By Matt Higgins

ISLE OF WIGHT, Va. (CBSDC) — A feline herpes outbreak has affected 30 cats at the Isle of Wight County Animal Shelter.

The outbreak started two weeks ago when the cats started to develop upper respiratory infections, Kristin Wilda, public information officer for the Isle of Wight County Sheriff’s Office, told CBSDC.

“The cats were taken to the vet and they were diagnosed with the herpes virus.”

The airborne virus is not contagious to humans or other animals, but the disease is not curable for cats.

Wilda told CBSDC that 14 of the infected cats have found new homes. If the remaining 16 don’t get adopted by Feb. 5, they will be euthanized early next week.

“We are hoping kind-hearted people will come forward,” Wilda told CBSDC.

The shelter has not been able to accept any more cats due to the outbreak and it must be disinfected and cleaned daily for no less than 30 days to make sure that the virus is no longer present.

Symptoms of feline herpes include sneezing, congestion and watery eyes. The disease is most commonly spread through contact with discharge from an infected cat’s eyes, mouth or nose.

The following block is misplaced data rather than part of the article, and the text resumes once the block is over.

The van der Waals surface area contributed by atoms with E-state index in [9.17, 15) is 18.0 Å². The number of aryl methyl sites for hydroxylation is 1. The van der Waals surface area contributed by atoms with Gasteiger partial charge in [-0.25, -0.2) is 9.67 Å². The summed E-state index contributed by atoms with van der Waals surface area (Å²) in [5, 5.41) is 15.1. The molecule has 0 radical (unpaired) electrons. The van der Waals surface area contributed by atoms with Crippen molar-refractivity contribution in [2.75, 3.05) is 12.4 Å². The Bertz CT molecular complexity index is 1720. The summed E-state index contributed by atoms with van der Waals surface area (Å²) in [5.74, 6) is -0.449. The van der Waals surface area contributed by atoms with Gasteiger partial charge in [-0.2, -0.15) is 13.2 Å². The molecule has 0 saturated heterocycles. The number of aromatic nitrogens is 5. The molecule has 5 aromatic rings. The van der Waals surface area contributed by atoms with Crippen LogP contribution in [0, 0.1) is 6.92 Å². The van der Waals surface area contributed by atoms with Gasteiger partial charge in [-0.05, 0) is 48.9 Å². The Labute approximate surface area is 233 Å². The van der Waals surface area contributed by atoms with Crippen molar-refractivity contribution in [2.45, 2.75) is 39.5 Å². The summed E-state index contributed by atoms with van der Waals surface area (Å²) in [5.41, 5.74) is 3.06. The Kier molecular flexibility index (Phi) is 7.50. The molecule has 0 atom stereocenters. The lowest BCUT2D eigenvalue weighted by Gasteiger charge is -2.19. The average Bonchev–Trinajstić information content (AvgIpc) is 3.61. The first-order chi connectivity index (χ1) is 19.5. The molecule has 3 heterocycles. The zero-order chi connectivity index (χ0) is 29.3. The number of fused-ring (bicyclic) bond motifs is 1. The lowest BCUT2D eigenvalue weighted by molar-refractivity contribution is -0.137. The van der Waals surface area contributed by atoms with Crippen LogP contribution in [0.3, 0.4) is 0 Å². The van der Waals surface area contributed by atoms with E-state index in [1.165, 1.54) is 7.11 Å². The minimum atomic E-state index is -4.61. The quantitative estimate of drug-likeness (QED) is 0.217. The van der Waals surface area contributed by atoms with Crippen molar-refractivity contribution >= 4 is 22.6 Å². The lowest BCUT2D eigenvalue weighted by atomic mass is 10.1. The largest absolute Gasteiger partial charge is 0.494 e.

Comments (9)
  1. Will says:

    Well, someone’s been getting laid.

  2. Daniel Carpenter says:

    Dammit, Fritz

  3. Endoxa52 says:

    C’mon D.C. Go get a kitty so they won’t be put to sleep!

  4. Mat Bacon says:

    Virginia? Herpes? Has anyone seen Ron Mexico lately?

  5. arob says:

    so this is a problem how? sounds like a solution to me; herpes equals less cats.

  6. Vet says:

    Herpes equals less arobs too

  7. Cinnamon says:

    Every creature has a right to live….you are all cruel and callous.

  8. JJ Walker says:

    90%+ of cats have herpes – they get it very young from their mothers/other Some say that every cat has herpes unless proven innocent but most will never show signs. It lies dormant in the trigeminal nerve and the cat might never become clinical. But stress can trigger this disease to come about, just as with stress triggering an outbreak in a human. It is not sexually transmitted. This outbreak is not unusual for a shelter. But it does cause all of these signs, which can lead to other problems in the kitties, and it is contagious. It typically won’t kill them, though. Not directly, at least. Ok, I’m done.

  9. Melissa Klein says:

    Has anyone thought to try using Lysine powder, which works in humans as well as cats?! A simple fix, possibly…It can be ordered in a large container, is very cheap, and you simple sprinkle some regulary in their water source. This should be standard prevention in any household or “shelter” with large #’s of cats.

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